Qatar’s human rights record is under scrutiny as the World Cup takes place in Doha. A lot has been written about the treatment of migrant workers who built the stadiums and hotels, but what about the foreign maids who work for Qatar’s ruling classes? BBC gender and identity correspondent Megha Mohan speaks to two about a life of long hours without days off.
I make contact with Gladys (not her real name) late at night, after her employers from the Qatari elite have gone to bed.
In the brief online conversation she tells me she works from 8am to 11pm every day. She cleans, helps prepare food and looks after the children.
She eats what’s left from the family’s meals, and says the girl hasn’t had a day off since she started 18 months ago.
“Madam is crazy, ” Gladys, a Filipina woman in her 40s, says about her employer. “She shouts at me every day. ”
Before Qatar won the competition to host the 2022 World Cup, international workers were unable in order to change jobs or leave the country without their employer’s permission. It’s still like this in most Gulf states.
Under scrutiny, Qatar began to introduce reforms, but Amnesty International says these have failed to end a pattern associated with abuses faced by domestic workers.
For example, Gladys’s employer has held on to the girl passport, preventing her from leaving without his consent.
But Gladys still feels lucky. At least she has been allowed to keep her phone, she says, unlike some other foreign maids. Also, she is not physically abused. In Qatar, this happens all too often, she says.
There is another reason she wants to stay in her current job – she thinks it’s unlikely at her age that she will get a better one. She earns 1, 500 rials a month (just under £350) and will be able to send it all home to support her family.
Domestic workers’ rights
- There are an estimated 160, 000 foreign domestic workers in Qatar, according to 2021 data through Qatar’s Planning and Statistics Authority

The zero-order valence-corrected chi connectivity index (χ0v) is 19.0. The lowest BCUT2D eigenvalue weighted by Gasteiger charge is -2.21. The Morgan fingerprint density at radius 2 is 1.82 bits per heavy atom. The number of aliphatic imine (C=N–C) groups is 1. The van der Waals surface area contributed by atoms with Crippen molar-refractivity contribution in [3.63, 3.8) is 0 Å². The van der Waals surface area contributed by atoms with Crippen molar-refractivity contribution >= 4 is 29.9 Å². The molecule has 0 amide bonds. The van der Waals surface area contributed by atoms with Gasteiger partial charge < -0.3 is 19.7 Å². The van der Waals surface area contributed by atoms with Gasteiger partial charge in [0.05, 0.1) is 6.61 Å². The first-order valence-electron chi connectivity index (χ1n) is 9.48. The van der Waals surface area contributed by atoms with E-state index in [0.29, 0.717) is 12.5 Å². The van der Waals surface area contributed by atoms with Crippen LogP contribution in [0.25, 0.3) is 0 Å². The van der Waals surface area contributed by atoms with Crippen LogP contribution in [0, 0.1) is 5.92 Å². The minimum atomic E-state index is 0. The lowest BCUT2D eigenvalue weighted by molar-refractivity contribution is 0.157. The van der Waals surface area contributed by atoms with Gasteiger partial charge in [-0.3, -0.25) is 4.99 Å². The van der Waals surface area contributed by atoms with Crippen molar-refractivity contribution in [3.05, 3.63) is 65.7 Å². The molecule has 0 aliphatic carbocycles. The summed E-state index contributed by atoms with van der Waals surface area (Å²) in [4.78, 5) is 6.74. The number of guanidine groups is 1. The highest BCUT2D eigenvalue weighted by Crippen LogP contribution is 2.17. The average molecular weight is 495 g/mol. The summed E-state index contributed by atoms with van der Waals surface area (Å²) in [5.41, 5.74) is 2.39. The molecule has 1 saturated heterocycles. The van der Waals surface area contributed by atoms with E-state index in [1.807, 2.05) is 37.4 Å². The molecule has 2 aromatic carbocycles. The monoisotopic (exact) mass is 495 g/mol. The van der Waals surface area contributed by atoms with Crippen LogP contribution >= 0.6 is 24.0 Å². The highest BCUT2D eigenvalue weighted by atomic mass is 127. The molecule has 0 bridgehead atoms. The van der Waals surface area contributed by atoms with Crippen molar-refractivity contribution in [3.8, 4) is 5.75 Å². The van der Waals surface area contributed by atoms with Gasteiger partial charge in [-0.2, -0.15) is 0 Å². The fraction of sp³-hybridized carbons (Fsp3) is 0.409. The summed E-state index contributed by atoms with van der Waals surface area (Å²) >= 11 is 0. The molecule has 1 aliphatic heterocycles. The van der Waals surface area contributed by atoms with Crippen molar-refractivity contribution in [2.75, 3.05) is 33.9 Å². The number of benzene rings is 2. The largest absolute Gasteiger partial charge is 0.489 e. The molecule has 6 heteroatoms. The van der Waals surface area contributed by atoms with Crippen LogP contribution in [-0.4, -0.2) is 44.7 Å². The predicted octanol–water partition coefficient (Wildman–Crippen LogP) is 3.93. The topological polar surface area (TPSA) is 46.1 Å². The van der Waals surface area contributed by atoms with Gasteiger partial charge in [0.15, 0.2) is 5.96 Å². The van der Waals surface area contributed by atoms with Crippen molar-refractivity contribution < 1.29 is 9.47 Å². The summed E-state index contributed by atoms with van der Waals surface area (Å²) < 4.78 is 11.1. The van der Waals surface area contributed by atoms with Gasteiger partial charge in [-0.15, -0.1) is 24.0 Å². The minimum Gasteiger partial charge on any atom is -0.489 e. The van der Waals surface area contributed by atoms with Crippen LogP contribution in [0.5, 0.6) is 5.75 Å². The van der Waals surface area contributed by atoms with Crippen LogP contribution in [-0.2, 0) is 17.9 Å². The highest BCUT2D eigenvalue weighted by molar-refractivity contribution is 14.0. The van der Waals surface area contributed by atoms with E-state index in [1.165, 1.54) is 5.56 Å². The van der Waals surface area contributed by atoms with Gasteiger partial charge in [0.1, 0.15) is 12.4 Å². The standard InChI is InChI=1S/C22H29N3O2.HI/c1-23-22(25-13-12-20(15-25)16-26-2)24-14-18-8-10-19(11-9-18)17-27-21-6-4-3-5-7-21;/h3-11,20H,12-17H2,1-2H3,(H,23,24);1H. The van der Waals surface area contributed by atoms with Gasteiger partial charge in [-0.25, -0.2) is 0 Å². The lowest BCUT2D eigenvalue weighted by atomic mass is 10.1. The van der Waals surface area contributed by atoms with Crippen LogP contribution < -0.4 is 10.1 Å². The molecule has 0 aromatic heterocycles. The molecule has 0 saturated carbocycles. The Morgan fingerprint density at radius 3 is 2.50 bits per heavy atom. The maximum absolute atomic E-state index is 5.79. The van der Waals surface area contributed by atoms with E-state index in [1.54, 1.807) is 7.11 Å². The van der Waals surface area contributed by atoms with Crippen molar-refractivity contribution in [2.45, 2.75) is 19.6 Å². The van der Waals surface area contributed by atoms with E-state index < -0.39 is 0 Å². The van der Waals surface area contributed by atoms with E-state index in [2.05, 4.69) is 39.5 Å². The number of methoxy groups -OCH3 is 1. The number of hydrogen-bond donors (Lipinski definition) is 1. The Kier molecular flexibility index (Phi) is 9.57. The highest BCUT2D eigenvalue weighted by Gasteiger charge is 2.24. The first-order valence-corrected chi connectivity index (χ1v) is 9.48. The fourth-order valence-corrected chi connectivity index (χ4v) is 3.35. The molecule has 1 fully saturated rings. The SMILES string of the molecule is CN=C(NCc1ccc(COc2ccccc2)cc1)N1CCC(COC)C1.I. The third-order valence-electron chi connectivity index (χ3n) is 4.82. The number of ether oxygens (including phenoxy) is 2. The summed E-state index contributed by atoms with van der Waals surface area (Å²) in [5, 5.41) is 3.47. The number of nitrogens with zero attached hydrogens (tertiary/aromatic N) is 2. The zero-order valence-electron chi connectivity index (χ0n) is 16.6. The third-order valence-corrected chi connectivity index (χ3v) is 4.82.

- In 2017 Qatar introduced the particular Domestic Workers Law, which limits working hours in order to 10 hours a day time, and requires daily breaks, a weekly day off and paid holidays
- In 2020 it also introduced a minimum wage and gave workers the right on paper to change jobs or leave the country without seeking permission
- However, Amnesty International says these laws have not been properly implemented or enforced and extreme overwork, lack of rest, and abusive and degrading treatment continue
Joanna Concepcion of Migrante International, a grassroots organisation supporting Filipino overseas workers, says that many keep quiet about bad working conditions because earning money for their own families is their overriding priority.
But when those in Gulf states do feel confident enough to talk freely, the lady says, they often mention serious abuse. One woman said her employer would push her head into a toilet basin and deny the girl food and water when he was angry.
By contrast, a maid employed by the ruling royal Al Thani family, says she is treated well – but she has no day off, as all employees now should under the new rules.
Smiley and animated, Althea (not her real name) video calls the particular BBC from your basement of a royal residence. She explains that her companies have given her an iPhone, clothes, jewellery plus shoes of a kind she couldn’t afford back home in the Philippines.
As in Gladys’s case, it’s the difficulty associated with earning a living wage at home that has brought her here.
As we speak, other Filipino domestic workers, who share a large room in Althea’s living quarters, say Hi and join the call.
They have their own bedrooms and a shared kitchen. This is important. The maids Althea sees on TikTok and Facebook begging with regard to food, and pleading regarding someone to rescue them, are not as fortunate.